Tile Facts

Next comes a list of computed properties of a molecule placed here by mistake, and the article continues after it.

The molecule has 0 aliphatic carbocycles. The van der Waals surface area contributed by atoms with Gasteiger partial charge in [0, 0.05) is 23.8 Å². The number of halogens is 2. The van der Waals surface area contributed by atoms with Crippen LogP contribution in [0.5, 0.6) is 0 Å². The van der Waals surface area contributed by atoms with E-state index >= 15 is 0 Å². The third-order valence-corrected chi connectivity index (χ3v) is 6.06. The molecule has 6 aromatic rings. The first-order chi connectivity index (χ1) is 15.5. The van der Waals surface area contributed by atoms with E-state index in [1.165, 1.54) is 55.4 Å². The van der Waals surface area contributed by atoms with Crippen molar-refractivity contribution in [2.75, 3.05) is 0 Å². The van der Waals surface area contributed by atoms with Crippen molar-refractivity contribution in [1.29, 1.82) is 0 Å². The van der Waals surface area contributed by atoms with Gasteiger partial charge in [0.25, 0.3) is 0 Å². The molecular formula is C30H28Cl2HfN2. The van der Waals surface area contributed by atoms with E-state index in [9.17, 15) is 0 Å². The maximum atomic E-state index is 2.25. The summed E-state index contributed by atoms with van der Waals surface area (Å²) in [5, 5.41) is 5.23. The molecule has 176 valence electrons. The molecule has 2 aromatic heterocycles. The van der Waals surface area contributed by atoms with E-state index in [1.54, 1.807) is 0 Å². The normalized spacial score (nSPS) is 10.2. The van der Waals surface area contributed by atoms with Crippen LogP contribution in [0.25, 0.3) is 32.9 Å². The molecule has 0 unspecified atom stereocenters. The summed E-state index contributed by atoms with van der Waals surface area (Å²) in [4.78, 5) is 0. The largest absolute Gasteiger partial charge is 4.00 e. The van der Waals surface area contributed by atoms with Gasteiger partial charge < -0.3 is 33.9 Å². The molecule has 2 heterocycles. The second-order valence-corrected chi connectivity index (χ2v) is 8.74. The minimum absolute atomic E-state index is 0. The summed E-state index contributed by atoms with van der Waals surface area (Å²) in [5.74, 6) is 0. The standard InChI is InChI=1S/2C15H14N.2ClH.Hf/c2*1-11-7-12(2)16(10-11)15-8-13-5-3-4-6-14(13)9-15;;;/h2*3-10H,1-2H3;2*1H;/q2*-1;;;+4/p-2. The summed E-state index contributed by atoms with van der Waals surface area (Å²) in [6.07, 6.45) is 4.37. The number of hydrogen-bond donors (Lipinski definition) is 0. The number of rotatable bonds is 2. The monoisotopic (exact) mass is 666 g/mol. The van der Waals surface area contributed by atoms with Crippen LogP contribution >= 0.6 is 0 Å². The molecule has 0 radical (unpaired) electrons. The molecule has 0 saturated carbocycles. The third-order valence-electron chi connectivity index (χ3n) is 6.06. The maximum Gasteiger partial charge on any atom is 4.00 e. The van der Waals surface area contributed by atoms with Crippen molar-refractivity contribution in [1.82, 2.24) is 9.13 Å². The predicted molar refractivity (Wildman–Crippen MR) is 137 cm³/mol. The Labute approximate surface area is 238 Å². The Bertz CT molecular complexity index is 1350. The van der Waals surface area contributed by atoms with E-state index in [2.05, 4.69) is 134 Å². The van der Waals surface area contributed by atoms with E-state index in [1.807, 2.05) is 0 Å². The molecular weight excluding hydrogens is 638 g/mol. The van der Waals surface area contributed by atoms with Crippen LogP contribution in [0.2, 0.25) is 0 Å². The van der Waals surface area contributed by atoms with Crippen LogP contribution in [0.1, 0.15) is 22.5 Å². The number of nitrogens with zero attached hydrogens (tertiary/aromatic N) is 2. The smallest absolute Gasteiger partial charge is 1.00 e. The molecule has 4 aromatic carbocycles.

The term ceramic tile is often used generically for porcelain as well as ceramic tile.  The differences in their ingredients, manufacturing process’ and installations differ only slightly, but enough to make them two similar but completely different materials.  Ceramic tile is the oldest, longest lasting flooring material known to man.  In fact, ceramic mosaic tiles were in use since 2000 BC and were discovered not so long ago on the floors of homes in Pompeii, having survived the eruption of Mount Vesuvius in the year 79 AD!  The very first ceramic tiles were made of clay, flint and flux, shaped by hand and dried in the sun.  Today, ceramic tile is still made from the same two primary ingredients – clay and water.  Although tile making was revolutionized during the 1840’s via new methods and the addition of better materials, there have been no man made efforts able to change or improve the tile setting process.  It remains a hand operated, labor intensive process, to this day.  The clay is first mined, then ground and blended into a fine powder and then pressed together mechanically to form the body of the tile.  Next, the tile is dried to reduce the moisture content, then, in most cases; the surface is coated with glaze.   The glaze is permanently fused to the tile by firing in a kiln at 2000 ° F.  This glaze comes in a multitude of colors and its purpose is not only decorative but also makes the tile harder, increases its strength, durability and water resistance.  The strength of each tile is graded into one of five categories.  Strength is determined by its density, which in turn determines its suitability to a specific area.   Higher density tile has fewer air pockets so it absorbs less water, making it stronger, more durable and less likely to crack in colder temperatures.  Almost all tile will absorb some moisture, any where from .01% to 7% of its weight. Any tile with a rating of 1 is for light traffic, such as a residential bathroom or anywhere that shoes are not usually worn.  A rating of 2 is for moderate traffic in a residential home.  3 is ideal for a residential kitchen, an entry way or stairs.   4 is the most commonly available quality as it can be used anywhere in your home and in most commercial environments.   5 can be used in all areas including the exterior of your home such as a walkway or swimming pool.